Bowman Gilfillan director and labour law specialist John Brand says he believes that bargaining councils are in a crisis as it is questionable whether many still cover a majority of their industries. A legal blow against the extension of agreements would cause the entire system to unravel as large employers would no longer benefit from being part of what amounts to “a legalised cartel”.
Carol Paton’s article Wage bargaining council system ‘could unravel’ was first published in Business Day on 12 February 2013
Random extracts from the article
THE bargaining council system is coming under increasing pressure as employers take to the courts to challenge one of its fundamental aspects: the basis on which agreements can be extended to non-parties.
With a judgment against the Metal and Engineering Industries Bargaining Council (MEIBC) granted late last year, a case against the National Bargaining Council for the Clothing Industry under consideration and talk in legal circles of a constitutional challenge to the Labour Relations Act (LRA) in the wings, bargaining councils and the minister of labour are facing an upsurge in litigation.
The extension of collective bargaining agreements to companies that are not members of an industry bargaining council is believed by many employers and economists to be a central cause of inflexibility in the labour market. In particular, bargaining councils are accused of forcing up entry-level wages by acting as a “legalised cartel” to keep new entrants to industry out.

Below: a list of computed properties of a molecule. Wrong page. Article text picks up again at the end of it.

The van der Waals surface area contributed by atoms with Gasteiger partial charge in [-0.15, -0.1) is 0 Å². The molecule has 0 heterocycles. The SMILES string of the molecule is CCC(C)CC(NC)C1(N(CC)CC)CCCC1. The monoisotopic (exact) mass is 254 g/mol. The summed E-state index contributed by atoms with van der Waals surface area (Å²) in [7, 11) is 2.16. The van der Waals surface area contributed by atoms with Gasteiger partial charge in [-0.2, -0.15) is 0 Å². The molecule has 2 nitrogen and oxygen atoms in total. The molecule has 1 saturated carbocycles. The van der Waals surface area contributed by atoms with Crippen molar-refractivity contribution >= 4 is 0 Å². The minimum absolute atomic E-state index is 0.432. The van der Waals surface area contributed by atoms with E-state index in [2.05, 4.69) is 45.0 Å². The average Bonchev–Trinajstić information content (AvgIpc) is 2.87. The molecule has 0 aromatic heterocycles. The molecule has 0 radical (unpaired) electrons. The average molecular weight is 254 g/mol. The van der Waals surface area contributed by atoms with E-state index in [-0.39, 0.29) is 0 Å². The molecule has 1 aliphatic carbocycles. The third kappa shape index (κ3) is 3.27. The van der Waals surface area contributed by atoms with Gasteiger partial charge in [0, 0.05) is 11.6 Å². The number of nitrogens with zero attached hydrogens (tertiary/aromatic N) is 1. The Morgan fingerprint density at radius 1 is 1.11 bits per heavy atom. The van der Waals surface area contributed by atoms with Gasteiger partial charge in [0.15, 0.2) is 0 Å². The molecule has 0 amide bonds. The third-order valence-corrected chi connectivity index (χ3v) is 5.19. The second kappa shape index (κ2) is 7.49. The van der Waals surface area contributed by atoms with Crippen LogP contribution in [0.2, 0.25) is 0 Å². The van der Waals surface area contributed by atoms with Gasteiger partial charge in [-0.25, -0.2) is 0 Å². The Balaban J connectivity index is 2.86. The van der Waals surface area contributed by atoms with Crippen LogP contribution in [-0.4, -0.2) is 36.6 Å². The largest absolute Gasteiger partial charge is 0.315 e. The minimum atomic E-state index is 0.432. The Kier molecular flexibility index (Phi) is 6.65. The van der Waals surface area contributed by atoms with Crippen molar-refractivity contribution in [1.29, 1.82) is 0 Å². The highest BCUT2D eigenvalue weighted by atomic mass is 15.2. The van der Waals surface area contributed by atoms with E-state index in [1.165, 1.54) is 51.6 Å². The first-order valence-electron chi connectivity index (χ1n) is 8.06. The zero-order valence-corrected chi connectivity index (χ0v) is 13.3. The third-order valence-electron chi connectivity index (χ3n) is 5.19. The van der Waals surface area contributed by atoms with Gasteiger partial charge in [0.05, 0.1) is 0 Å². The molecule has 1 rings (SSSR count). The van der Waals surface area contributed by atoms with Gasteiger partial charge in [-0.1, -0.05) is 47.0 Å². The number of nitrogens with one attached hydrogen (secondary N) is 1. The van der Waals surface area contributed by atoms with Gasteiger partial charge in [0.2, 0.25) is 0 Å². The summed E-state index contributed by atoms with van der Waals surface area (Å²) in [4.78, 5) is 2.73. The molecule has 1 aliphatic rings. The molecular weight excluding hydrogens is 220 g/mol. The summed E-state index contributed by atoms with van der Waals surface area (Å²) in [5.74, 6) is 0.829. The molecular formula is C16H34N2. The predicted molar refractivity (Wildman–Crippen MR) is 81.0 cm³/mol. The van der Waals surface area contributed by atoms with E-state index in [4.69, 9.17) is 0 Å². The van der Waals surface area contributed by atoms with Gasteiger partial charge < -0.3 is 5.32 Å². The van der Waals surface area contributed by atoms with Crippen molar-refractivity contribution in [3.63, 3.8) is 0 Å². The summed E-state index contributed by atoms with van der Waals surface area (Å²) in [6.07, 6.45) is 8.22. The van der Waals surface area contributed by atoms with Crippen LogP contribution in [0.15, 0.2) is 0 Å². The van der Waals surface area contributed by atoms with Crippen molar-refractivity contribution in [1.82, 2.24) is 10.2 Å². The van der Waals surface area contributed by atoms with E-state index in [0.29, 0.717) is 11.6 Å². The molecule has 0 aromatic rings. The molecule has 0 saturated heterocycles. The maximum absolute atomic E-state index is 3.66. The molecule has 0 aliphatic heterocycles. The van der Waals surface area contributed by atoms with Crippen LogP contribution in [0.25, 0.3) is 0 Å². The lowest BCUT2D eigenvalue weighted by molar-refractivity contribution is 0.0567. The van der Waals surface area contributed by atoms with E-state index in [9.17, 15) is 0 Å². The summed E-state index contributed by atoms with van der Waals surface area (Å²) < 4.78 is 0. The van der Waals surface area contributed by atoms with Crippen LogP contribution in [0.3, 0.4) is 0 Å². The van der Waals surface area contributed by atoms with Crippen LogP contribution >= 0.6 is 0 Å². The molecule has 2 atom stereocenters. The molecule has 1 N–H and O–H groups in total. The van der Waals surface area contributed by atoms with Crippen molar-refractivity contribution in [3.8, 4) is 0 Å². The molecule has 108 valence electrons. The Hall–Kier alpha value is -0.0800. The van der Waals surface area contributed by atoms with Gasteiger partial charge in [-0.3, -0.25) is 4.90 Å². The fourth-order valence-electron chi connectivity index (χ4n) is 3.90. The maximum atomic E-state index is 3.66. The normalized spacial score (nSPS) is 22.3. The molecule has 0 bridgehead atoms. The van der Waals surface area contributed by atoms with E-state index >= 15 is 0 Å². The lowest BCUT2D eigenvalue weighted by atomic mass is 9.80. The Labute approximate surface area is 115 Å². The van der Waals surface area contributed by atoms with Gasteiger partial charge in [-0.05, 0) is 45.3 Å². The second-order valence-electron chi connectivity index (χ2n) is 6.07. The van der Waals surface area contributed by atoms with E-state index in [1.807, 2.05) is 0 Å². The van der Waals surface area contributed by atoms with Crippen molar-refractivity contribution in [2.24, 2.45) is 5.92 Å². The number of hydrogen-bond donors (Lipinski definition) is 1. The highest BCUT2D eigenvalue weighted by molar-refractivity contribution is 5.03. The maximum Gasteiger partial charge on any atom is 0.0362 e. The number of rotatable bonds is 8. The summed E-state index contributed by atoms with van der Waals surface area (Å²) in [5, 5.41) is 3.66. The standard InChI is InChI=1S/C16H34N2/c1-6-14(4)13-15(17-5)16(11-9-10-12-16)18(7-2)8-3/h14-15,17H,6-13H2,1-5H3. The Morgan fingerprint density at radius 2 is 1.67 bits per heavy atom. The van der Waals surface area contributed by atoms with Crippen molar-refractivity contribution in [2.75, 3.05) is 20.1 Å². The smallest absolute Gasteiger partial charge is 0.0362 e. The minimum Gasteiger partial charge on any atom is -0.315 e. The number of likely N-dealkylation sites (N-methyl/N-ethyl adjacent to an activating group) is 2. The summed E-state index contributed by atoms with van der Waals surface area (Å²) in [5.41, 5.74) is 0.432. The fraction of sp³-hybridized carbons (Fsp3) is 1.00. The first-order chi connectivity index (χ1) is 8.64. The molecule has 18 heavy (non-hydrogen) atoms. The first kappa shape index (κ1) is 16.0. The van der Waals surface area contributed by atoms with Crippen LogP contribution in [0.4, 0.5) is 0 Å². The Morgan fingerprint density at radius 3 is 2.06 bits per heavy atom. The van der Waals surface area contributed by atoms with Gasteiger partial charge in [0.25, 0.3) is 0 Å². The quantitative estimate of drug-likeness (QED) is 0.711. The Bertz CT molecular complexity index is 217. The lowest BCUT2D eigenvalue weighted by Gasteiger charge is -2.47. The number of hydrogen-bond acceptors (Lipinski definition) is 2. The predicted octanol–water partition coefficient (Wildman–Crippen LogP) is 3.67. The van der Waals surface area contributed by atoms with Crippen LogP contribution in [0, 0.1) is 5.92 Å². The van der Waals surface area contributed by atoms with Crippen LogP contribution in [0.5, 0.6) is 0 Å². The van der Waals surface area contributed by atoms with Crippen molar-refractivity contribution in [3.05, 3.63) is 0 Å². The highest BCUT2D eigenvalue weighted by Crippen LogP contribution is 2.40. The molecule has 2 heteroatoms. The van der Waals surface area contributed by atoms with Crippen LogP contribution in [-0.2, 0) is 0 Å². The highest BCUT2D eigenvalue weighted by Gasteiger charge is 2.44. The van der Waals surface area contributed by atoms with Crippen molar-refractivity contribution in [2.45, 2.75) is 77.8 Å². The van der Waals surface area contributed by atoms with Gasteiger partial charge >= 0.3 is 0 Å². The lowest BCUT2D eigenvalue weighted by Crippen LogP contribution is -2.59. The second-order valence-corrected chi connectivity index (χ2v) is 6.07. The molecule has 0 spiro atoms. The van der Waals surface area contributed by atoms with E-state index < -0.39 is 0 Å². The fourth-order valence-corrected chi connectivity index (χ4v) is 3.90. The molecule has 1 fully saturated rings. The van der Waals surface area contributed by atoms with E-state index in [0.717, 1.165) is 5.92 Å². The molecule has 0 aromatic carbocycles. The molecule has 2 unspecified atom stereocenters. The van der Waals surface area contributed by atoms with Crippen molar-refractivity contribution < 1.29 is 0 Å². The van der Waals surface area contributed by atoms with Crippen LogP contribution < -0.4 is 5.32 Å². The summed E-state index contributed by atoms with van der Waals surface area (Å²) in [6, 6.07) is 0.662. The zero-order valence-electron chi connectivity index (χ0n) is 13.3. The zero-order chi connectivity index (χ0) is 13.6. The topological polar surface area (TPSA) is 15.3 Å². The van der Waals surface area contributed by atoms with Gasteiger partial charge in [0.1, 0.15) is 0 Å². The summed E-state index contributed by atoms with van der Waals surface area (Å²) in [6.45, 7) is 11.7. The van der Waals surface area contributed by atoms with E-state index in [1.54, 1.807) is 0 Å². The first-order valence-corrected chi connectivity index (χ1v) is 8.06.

At the end of last year, Labour Court judge Andre van Niekerk ruled that Labour Minister Mildred Oliphant had not applied the test for representivity in its entirety before extending the MEIBC agreement to the rest of the industry.
Not only must the parties in the bargaining chamber constitute a majority of the workers and the employers in the industry, but the agreement can only be extended if a majority of workers and employers are members of the trade unions and employers associations that signed the agreement. Ms Oliphant was given 90 days to remedy the error and to consider extending the agreement under a different provision.
A similar argument was, two weeks ago, put before the KwaZulu-Natal High Court when small-scale Chinese clothing manufacturers challenged the minister’s extension of a collective agreement of the National Bargaining Council for the Clothing Industry on grounds that the council was not representative.
As well as an upsurge in litigation, consideration is being given to a constitutional challenge to provision in the Labour Relations Act which compels the minister of labour to extend collective agreements made in bargaining councils.
The applicants in the case against the National Bargaining Council for the Clothing Industry have also requested the court to consider whether this provision of the LRA is constitutional as it “permits the minister to extend a collective agreement without acting reasonably and without having regard for the consequences of such an extension for employment”.